that example for all his students. I met a number of the senior ones who now run their
own martial arts schools in different cities across the US. They are very loyal to him; they
make it a point to retrain with him once a month or assist in his classes even if they now
live far away. And they are very protective of him as well.
“Jeff Imada started training under Guro Dan when he was 17, and he‟s now in his mid-
50s. He still goes to the Inosanto Academy when he‟s not working on a movie, to train
with his master and assist in his classes. He told me that he owes everything to Guro
Also featured in The Bladed Hand are Christopher Ricketts in San Diego, California,
proponent of the Ilustrisimo style. “He is incredible to watch because aside from his
mastery of the late Antonio Ilustrisimo‟s blade system, he also has a background in Kung
Fu. His sons Bruce and Brandon are superb in their form and skill.”
In Cebu, which is pretty much the birthplace of FMA, Jay filmed Masters Diony Cañete
and Cacoy Cañete, carriers of the Doce Pares organization. Though there has been a rift
between the two, they are the very headstrong and brilliant leaders of their respective
“Cacoy is 90 years old and still teaches. Diony, his nephew, is a master tactician and has
an encyclopedic knowledge of multiple styles.”
Nick Elizar broke away from Balintawak, once the biggest rival organization to Doce
Pares, to form his own system called World Nickelstick Eskrima. “He has the speed and
grace of a professional boxer, and he is one of the most fluid fighters I‟ve seen. He‟s
also an excellent teacher who makes his classes fun and very motivational.
“Master Jun Carin is another exceptional martial artist. In a way he is Jeet Kune Do
exemplified in FMA; strong, fast and graceful.”
It is ironic but not surprising that Filipino fighting arts are more highly-regarded abroad
than they are in their homeland. “Over the centuries we‟ve been made to believe in
the superiority of the foreign,” Jay notes. “The North Asian fighting arts are always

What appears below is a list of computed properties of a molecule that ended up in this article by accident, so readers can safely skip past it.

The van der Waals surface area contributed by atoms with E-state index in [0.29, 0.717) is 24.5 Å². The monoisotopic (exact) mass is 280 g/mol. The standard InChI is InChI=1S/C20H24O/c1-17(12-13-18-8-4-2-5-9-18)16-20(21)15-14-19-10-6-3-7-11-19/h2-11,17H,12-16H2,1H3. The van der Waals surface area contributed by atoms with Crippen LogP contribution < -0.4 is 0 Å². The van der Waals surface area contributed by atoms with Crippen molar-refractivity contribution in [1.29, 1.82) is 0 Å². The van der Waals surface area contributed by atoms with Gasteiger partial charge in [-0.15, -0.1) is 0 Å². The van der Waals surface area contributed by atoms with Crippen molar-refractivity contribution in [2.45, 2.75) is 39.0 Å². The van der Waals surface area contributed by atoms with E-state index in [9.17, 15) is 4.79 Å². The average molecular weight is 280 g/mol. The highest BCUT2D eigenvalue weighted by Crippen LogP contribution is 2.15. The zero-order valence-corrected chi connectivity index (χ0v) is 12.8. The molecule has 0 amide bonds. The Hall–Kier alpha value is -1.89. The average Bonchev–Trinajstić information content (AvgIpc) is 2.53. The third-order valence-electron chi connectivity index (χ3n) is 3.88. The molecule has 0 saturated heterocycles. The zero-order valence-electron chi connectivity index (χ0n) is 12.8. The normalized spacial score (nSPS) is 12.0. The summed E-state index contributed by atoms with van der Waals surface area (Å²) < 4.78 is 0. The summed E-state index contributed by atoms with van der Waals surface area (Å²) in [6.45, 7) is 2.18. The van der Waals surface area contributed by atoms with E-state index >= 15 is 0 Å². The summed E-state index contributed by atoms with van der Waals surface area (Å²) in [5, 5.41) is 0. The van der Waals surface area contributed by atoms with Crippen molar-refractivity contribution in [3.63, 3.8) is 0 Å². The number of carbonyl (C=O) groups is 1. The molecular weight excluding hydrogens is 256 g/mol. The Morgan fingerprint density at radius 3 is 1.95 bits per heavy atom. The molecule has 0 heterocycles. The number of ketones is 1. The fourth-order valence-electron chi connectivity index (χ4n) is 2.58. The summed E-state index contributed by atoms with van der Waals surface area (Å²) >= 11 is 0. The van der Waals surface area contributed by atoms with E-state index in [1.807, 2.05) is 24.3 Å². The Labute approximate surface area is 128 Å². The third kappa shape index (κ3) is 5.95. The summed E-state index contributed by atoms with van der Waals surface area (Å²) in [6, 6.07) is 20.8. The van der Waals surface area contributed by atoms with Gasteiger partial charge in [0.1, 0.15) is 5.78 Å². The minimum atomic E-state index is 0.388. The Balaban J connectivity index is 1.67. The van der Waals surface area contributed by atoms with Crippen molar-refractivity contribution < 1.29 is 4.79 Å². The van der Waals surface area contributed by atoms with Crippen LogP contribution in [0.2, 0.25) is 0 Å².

the first choice when Pinoys look for a martial art to take up. Also, the cinema is probably
the most effective way of promoting anything, and there are more Kung Fu and Karate
“But there is also the underlying fact that a lot of Filipino masters don‟t get along, and
FMA has suffered from the bitter rivalries that exist within,” Jay points out. “The
Japanese, Chinese and Koreans made a conscious effort to codify their art and unite in
order to promote their martial arts, but we can‟t even put certain Filipino masters in the
same room without a fight breaking out.”
Ironic and not at all surprising.
The Bladed Hand is in the final four weeks of filming. Jay‟s research has taken him to
Russia, where he shot the Russian Special Forces training in the Filipino fighting
techniques. “I have no other word to describe the Russian Special Forces except „Astig!‟ I
met a number who‟ve had combat experience in places like Afghanistan and Georgia, and
you can see the fire in their eyes. They especially love the Filipino fighting art because of
how effective and deadly it can be.
“To witness their reverence for the Filipino masters and the art itself is an incredible
endorsement. You‟ll see all that in The Bladed Hand.”
There is one missing element in the making of The Bladed Hand, and that is Matt Damon
himself. Jay has contacted his agent for an interview, but nothing has been confirmed yet.
“It would be fantastic to have the Jason Bourne talk about his FMA training, especially
since Jeff Imada talks a lot about his work in choreographing the fights for the Bourne
Matt Damon, please call back.